Elon Musk can use whistleblower claims in his case against Twitter, judge rules

The billionaire, however, won't not be allowed to delay the trial over his attempt to walk away from his $44bn deal to acquire the social media platform

Twitter and Elon Musk have a trial scheduled for October 17. Reuters
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Elon Musk can use a whistleblower's claims in his legal case against Twitter but the billionaire cannot delay the trial over his attempt to walk away from his $44 billion deal for the company, a judge ruled on Wednesday.

"I am convinced that even four weeks’ delay would risk further harm to Twitter," wrote Chancellor Kathaleen McCormick of Delaware's Court of Chancery, in affirming the trial will start next month.

Shares of Twitter rose about 4 per cent in early Wednesday trading to $40.15.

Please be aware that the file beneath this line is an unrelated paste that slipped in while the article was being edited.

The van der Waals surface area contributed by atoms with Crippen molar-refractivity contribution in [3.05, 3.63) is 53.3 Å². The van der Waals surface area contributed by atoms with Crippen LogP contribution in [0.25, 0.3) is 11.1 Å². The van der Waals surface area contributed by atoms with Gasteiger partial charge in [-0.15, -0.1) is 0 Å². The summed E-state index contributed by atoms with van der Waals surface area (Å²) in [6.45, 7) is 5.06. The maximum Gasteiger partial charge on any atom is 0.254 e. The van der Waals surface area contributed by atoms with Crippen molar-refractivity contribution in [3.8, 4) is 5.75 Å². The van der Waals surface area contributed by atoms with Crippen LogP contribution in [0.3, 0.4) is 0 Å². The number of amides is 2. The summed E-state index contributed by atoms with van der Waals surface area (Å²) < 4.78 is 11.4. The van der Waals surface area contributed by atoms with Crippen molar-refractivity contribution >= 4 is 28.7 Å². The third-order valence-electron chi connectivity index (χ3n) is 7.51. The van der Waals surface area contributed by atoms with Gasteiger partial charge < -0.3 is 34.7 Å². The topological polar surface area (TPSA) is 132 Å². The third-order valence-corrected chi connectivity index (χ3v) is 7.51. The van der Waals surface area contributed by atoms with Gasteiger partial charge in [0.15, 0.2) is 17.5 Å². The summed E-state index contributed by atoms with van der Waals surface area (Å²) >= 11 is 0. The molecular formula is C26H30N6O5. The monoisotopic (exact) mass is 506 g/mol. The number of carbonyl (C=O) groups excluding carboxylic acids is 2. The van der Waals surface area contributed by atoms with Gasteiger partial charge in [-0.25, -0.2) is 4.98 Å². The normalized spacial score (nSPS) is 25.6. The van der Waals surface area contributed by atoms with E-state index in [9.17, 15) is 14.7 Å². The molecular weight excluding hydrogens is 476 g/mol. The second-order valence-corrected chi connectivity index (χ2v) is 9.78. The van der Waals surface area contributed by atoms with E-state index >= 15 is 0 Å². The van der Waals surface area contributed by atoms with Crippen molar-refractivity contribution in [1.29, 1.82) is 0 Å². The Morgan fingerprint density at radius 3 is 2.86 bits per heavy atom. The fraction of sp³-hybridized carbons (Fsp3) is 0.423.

“We are hopeful that winning the motion to amend takes us one step closer to the truth coming out in that courtroom," Alex Spiro, an attorney for Mr Musk, said in a statement.

Mr Musk's legal team argued on Tuesday that justice demanded delaying the five-day trial so Mr Musk could investigate claims by whistleblower Peiter Zatko, known as "Mudge", that Twitter hid weaknesses in its security and data privacy.

Mr Musk's initial case against Twitter claimed the company misrepresented the prevalence of spam or bot accounts on the platform.

Last month, Twitter's former head of security, Mr Zatko's allegations became public and provided Mr Musk, the world's richest person, fresh ammunition to bolster what legal experts said was a long-shot attempt to walk away without paying a $1bn termination fee.

“We look forward to presenting our case in court beginning on Oct. 17th and intend to close the transaction on the price and terms agreed upon with Mr Musk,” said a statement from Twitter spokesman.

Twitter and Mr Musk have sued each other. The company wants chancellor McCormick to order Mr Musk to buy the company for the $54.20 per share he agreed to in April.

Mr Musk, who is also chief executive of electric vehicle maker Tesla, initially countersued Twitter for misleading him about the amount of fake or bot accounts on the platform, which he said allowed him to walk away from the deal.

Updated: September 07, 2022, 6:46 PM
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